Fast forward to 1972, Elektra Records founder Jac Holzman collaborated with Patti Smith Group guitarist Lenny Kaye to create Nuggets: Original Artyfacts From The First Psychedelic Era 1965-1968. The first compilation of its kind, Nuggets paved the way for an entire subculture of dedicated music fans, would-be scholars and rare record collectors who would spend the next four decades uncovering countless relics of the psychedelic era from cities throughout the country and around the world. It is through the work of these collectors and archivists that we have come to a clear understanding that the psychedelic rock explosion not only impacted the U.S. but was a truly global cultural explosion scenes popping up in South America, Africa, Europe and Asia, each taking their cue from the bands in the states.

Unsurprisingly, Philadelphia’s psychedelic rock scene was particularly strong during this time. With a long history as an established music industry town, and a healthy amount of local bands as well as venues that paired local artists with touring national acts of the time, Philadelphia’s scene flourished. In the decades following the 1960s, the psychedelic aesthetic has survived on in rock’s lexicon. In many ways, the spirit of the musical experiments of the 60s continues today and the city still hosts a diverse cadre of bands playing sounds that influenced by the 60s psych rock explosion. In this series we will focus on on three periods in which Philadelphia’s psych-rock scene was particularly strong: The initial 60s spark, the “Psychedelphia” scene of 1990s and rounding it out by taking a look at how the city’s scene has developed from the 2000s until today. Continue reading →

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DJ Jazzy Jeff challenged a world-class team of artists to create Chasing Goosebumps in a week, and they delivered

DJ Jazzy Jeff | photo by John Vettese for WXPN
DJ Jazzy Jeff | photo by John Vettese for WXPN

“You put creative people in the room and I’ma show you what can happen…” – DJ Jazzy Jeff

For the past few years, Philadelphia music ambassador DJ Jazzy Jeff has hosted a gathering at his Wilmington-area home called the PLAYlist Retreat. Utilizing his influence as a respected, world-class DJ, Jeff calls together an all-star cadre of some of the world’s finest musicians, producers, DJs and songwriters for a weekend of music making and sharing knowledge. For this year’s edition of the Retreat, Jeff presented the team with a heavy task; to compose, produce, mix, master and release a full-length album in seven days. If that weren’t interesting enough, there’s a twist; a crew would film the entire process and broadcast it live via social media, allowing fans an insider’s “fly-on-the-wall” look into the creative process.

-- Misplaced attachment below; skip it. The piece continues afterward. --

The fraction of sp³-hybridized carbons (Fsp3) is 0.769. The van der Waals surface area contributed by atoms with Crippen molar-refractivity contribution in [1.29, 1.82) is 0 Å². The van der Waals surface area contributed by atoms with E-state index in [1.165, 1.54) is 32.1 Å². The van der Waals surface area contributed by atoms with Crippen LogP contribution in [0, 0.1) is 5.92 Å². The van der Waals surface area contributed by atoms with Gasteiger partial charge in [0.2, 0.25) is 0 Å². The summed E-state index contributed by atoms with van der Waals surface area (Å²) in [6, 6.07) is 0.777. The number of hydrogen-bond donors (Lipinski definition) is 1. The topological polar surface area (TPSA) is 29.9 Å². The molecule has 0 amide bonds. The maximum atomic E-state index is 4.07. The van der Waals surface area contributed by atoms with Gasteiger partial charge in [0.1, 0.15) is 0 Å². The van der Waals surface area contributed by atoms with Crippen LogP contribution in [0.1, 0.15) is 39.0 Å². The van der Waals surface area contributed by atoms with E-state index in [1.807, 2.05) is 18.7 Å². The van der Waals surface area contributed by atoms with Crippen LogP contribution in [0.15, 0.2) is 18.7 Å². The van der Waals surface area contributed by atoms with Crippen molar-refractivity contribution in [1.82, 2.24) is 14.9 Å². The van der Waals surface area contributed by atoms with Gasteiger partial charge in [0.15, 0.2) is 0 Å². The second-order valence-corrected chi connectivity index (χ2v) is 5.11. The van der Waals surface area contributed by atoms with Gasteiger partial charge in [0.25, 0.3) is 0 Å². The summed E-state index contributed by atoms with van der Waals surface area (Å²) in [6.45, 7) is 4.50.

Loose jam sessions evolved into fully realized songs, recording and mixing sessions, downtime conversations about music and life, and viewers were there every step of the way. By the time the album was completed, an entire community of music lovers had blossomed around the project. With a cast of players that includes singer-songwriter Glenn Lewis, The Roots’ James Poyser, DJ Rich Medina, rapper Dayne Jordan, hip-hop / soul wunderkind Stro Elliot and more, the music on Chasing Goosebumps is soulful, evocative and timely. It hits at both the new ways in which contemporary music can be made while reflecting the message of self-determination, love and community, that we need. Continue reading →

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Meet Brandy Butler: A Philly-born songwriter who rediscovered her voice abroad

Brandy Butler | via facebook.com/pg/brandybutlerandthebrokenhearted

“I don’t think of it as a breakup record,” says Brandy Butler. “I think of it more as my journey through learning how to let something come, and then let it go. Letting go of things is like everyone’s struggle on so many levels.”

The Inventory of Goodbye, the latest full length project by Philly born, Zurich Switzerland based singer-songwriter and her band The Brokenhearted is a harrowing journey through a cycle of love, loss, heartbreak and rejuvenation. Touching on soaring rock an soul, twangy country-blues and cinematic retro-pop, The Inventory… is a colorful and diverse listen.

From the bittersweet pop ballad “Crying” to the heart-wrenchingly sparse guitar epic “The Hardest,” Butler’s hushed windswept vocals breathe life into each of the album’s dark, emotionally dense love songs. We caught up with her before a trip to South Africa to film a video and spoke with her about her youth studying Jazz at UArts, new music and building a new life on another continent. Continue reading →

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Boiler Room brings the heat to The Fillmore with DJ Jazzy Jeff, Kur and more

DJ Jazzy Jeff | photo by John Vettese for WXPN
DJ Jazzy Jeff | photo by John Vettese for WXPN

Normally, a chilly Tuesday night in January would not be the most ideal setting for a raucous dance party, but when the renowned music and lifestyle brand Boiler Room descends upon the city of Philadelphia, a party is sure to jump off. For the past four decades Philly has been (rightfully) celebrated as a breeding ground for elite DJ talent. This reputation along with a thriving hip-hop and dance music scene made this Budweiser-sponsored meeting with Boiler Room a match made in nightlife heaven. Continue reading →